WESTERMAN v. SOCIAL SECURITY ADMINISTRATION COMMISSIONER
REPORT AND RECOMMENDED DECISION re 1 Complaint, filed by JESSE WESTERMAN, 11 Social Security Statement of Errors/Fact Sheet Objections to R&R due by 9/20/2021 By MAGISTRATE JUDGE JOHN H. RICH III. (tcs)
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UNITED STATES DISTRICT COURT
DISTRICT OF MAINE
Acting Commissioner of Social Security,1
REPORT AND RECOMMENDED DECISION2
This Supplemental Security Income (SSI) appeal raises the question of whether the
administrative law judge (ALJ) supportably found the plaintiff capable of performing work
existing in significant numbers in the national economy. The plaintiff seeks remand on the related
bases that the ALJ (i) rejected his allegations of an inability to work with co-workers and
supervisors, corroborated by his father, without adequate findings, (ii) erred in relying on the
opinions of agency nonexamining consultants Brian Stahl, Ph.D., and Leigh Haskell, Ph.D., for
the proposition that he had no such restrictions, and (iii) ignored the uncontradicted testimony of
both James Conway, the vocational expert (VE) present at hearing, and David Meuse, a VE who
submitted a post-hearing affidavit on his behalf, concerning the impact of his personality disorder
on his ability to work. See Plaintiff’s Itemized Statement of Errors (“Statement of Errors”) (ECF
Pursuant to Federal Rule of Civil Procedure 25(d), Kilolo Kijakazi is substituted as the defendant in this matter.
This action is properly brought under 42 U.S.C. § 1383(c)(3). The commissioner has admitted that the plaintiff has
exhausted his administrative remedies. The case is presented as a request for judicial review by this court pursuant to
Local Rule 16.3(a)(2), which requires the plaintiff to file an itemized statement of the specific errors upon which he
seeks reversal of the commissioner’s decision and to complete and file a fact sheet available at the Clerk’s Office, and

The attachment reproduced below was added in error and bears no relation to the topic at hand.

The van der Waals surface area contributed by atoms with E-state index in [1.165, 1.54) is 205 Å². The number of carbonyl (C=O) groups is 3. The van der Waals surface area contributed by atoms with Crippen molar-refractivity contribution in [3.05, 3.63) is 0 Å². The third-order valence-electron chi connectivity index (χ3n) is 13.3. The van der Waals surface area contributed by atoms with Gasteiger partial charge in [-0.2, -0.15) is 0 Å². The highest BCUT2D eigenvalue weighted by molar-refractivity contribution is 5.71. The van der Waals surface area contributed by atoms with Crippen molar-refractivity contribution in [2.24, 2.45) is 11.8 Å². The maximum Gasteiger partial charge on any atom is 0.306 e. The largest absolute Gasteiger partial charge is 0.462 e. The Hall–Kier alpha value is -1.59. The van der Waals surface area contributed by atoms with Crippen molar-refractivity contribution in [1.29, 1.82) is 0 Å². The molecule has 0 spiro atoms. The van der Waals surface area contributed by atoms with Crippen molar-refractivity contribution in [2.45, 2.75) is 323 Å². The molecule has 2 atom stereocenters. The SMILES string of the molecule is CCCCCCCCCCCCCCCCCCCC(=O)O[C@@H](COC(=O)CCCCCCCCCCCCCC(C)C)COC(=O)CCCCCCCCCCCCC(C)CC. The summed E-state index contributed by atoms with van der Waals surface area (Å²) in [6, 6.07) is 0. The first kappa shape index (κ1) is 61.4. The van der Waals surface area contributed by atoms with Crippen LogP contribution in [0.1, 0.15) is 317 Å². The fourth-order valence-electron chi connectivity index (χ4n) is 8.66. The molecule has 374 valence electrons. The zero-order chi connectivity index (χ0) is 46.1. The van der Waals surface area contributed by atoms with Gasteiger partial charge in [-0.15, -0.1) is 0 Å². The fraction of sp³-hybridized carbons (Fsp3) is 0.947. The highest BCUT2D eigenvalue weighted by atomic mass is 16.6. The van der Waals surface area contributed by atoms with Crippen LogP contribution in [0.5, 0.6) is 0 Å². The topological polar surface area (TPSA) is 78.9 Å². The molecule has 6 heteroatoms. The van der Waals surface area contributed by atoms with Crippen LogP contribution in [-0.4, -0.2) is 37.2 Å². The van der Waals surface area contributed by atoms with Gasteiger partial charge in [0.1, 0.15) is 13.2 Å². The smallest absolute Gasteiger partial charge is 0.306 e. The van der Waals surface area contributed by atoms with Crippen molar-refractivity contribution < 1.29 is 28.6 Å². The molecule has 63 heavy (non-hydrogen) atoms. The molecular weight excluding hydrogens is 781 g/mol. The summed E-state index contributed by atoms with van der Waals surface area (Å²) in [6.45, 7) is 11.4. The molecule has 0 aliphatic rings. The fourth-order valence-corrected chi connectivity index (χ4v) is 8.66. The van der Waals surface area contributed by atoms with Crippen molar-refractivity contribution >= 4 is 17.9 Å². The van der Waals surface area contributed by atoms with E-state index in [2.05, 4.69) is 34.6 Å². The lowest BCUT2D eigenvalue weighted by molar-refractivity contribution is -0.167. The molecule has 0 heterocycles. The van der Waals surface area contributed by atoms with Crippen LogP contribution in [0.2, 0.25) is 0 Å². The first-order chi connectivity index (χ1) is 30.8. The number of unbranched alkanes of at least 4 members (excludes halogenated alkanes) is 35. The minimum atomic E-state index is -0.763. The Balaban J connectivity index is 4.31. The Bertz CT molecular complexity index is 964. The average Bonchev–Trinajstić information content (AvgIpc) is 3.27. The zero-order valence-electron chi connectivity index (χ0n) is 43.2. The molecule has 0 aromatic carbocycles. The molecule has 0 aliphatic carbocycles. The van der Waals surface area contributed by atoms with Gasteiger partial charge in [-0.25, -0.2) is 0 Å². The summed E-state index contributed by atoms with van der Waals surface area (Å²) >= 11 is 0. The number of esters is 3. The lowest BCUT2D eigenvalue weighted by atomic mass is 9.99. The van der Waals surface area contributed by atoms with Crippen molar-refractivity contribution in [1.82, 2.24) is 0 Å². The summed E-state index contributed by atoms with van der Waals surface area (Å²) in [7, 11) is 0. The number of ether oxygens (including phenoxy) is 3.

the commissioner to file a written opposition to the itemized statement. Oral argument was held before me pursuant
to Local Rule 16.3(a)(2)(D), requiring the parties to set forth at oral argument their respective positions with citations
to relevant statutes, regulations, case authority, and page references to the administrative record.
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No. 11) at 3-12. I find no reversible error and, accordingly, recommend that the court affirm the
Pursuant to the commissioner’s sequential evaluation process, 20 C.F.R. § 416.920;
Goodermote v. Sec’y of Health & Human Servs., 690 F.2d 5, 6 (1st Cir. 1982), the ALJ found, in
relevant part, that the plaintiff had the severe impairments of personality disorder, attention deficit
hyperactivity disorder (ADHD), depression/bipolar disorder, and anxiety disorder, Finding 2,
Record at 14; that he had the residual functional capacity (RFC) to perform a full range of work at
all exertional levels but with the nonexertional limitations that he was able to perform simple tasks
for two-hour blocks of time over the course of a normal work schedule, could never work with the
public, and could adapt to simple changes in the work routine, Finding 4, id. at 18; that, considering
his age (36 years old, defined as a younger individual, on the date his SSI application was filed,
February 16, 2018), education (at least high school), work experience (transferability of skills
immaterial), and RFC, there were jobs existing in significant numbers in the national economy that